Native leaders ask for apology for 'Mike and Molly' comment

By Bill Donovan
Special to the Times

WINDOW ROCK, March 7, 2013

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I ndian leaders have reacted negatively to a recent episode of the CBS comedy "Mike and Molly" that they said included racist statements.

In the episode in question, Mike's mother, Peggy, who is played by Rondi Reed, reacted negatively to remarks that she should go to Arizona.

"Arizona? Why should I go to Arizona? It's nothing but a furnace full of drunk Indians," the character says.

John Lewis, director of the Inter Tribal Council of Arizona, said he was "disappointed" to see that kind of quote in a show that was televised nationally.

"I thought we were beyond that sort of perspective these days," he said, adding that he thought that people were more enlightened.

In a statement released Tuesday, officials for the Native American Journalists Association also said they condemn any stereotyping of Native peoples by the media.

"Why a highly entertaining show like 'Mike and Molly' would need to resort to humor at the expense of the first peoples of Arizona, is inexplicable," NAJA officials said. "The comment shows blatant disregard for the original inhabitants of this land and perpetuates antiquated stereotypes of Native Americans."

A publicist for the Mike and Molly Show said Tuesday that her office has been fielding questions on the quote from various news media but decided not to make a comment at this time.

NAJA has called upon CBS to issue an apology but so far the network has refused to make a comment as well.

Erny Zah, director of communications for the Navajo Nation Office of the President and Vice-President, said the Navajo Nation is upset at the remarks and insensitivity shown by the writers and staff at the CBS show.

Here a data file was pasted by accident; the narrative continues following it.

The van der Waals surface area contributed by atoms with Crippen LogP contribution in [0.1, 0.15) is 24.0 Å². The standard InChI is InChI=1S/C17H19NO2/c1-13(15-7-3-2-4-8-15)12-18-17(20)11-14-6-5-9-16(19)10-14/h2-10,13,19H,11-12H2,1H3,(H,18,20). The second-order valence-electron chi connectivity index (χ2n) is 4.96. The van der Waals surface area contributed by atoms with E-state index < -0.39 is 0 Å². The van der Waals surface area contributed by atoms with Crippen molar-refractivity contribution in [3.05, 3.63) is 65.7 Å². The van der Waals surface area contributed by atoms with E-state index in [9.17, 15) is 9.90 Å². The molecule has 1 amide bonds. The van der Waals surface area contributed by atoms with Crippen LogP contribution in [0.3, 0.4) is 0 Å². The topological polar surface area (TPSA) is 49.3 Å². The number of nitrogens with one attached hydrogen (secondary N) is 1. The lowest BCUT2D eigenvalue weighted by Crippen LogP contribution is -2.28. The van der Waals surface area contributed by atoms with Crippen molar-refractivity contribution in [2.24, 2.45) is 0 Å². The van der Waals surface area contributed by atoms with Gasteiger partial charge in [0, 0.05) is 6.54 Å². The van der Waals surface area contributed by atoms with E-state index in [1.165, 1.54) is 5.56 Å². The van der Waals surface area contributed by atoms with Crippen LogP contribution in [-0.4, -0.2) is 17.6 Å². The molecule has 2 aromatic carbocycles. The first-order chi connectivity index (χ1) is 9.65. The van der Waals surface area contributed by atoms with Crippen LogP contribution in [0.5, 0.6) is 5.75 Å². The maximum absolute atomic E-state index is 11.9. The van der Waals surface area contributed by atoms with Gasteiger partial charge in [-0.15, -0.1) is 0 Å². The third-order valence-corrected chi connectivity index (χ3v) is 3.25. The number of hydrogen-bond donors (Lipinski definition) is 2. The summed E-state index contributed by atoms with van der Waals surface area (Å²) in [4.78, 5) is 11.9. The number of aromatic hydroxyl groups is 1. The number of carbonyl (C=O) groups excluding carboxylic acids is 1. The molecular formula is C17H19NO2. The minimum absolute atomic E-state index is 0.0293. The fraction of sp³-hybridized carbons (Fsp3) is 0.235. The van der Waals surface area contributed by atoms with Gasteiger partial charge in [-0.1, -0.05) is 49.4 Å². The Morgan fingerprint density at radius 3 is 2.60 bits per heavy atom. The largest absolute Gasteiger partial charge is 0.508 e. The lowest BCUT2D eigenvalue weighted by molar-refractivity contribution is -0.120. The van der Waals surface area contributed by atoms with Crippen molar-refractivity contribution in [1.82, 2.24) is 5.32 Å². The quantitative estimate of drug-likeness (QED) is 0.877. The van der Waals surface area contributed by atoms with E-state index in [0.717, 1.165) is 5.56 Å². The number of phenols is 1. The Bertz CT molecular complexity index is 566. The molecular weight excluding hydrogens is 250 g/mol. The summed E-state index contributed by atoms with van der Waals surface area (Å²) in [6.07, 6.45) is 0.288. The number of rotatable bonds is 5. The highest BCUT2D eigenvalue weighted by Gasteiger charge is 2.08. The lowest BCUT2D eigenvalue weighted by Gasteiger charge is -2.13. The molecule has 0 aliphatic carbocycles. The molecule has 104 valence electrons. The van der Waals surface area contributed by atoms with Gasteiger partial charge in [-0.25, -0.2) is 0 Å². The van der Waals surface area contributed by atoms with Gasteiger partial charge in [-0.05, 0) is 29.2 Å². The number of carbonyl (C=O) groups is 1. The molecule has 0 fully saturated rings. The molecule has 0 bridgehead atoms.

Alcoholism and alcohol abuse is not funny to the Navajo people, he said, pointing out that every Navajo has had to come to grips with the problem because of a relative or friend whose life has been affected.

"All of us have a story," he said, adding that trying to get a "cheap laugh" with this is "upsetting in this day and age.

"In the past couple of decades, the Navajos and our neighbors have made great strides to forge a new representation of the Navajo people which affects Native Americans as a whole," Zah added.

He pointed out that communities like Gallup and Farmington, although not in Arizona, have also dealt with problems dealing with alcohol abuse over the years but both communities have been working with the Navajo Nation to turn this around.

But statements like those made in the "Mike and Molly" show only open up old flames and doesn't do anyone - the Navajo Nation and communities like Gallup and Farmington - any good.

"An apology would be appropriate," Zah said, "but it can't undo the damage caused by the racist statement."

The controversy has been picked up by the national media with stories by the Huffington Post and most national television news programs.

Over at CNN, one of the anchors made a comment after the story aired saying that the Indian people should "just get over it," which again shows that non-Natives just don't realize how the issue affects Native Americans, Zah said.

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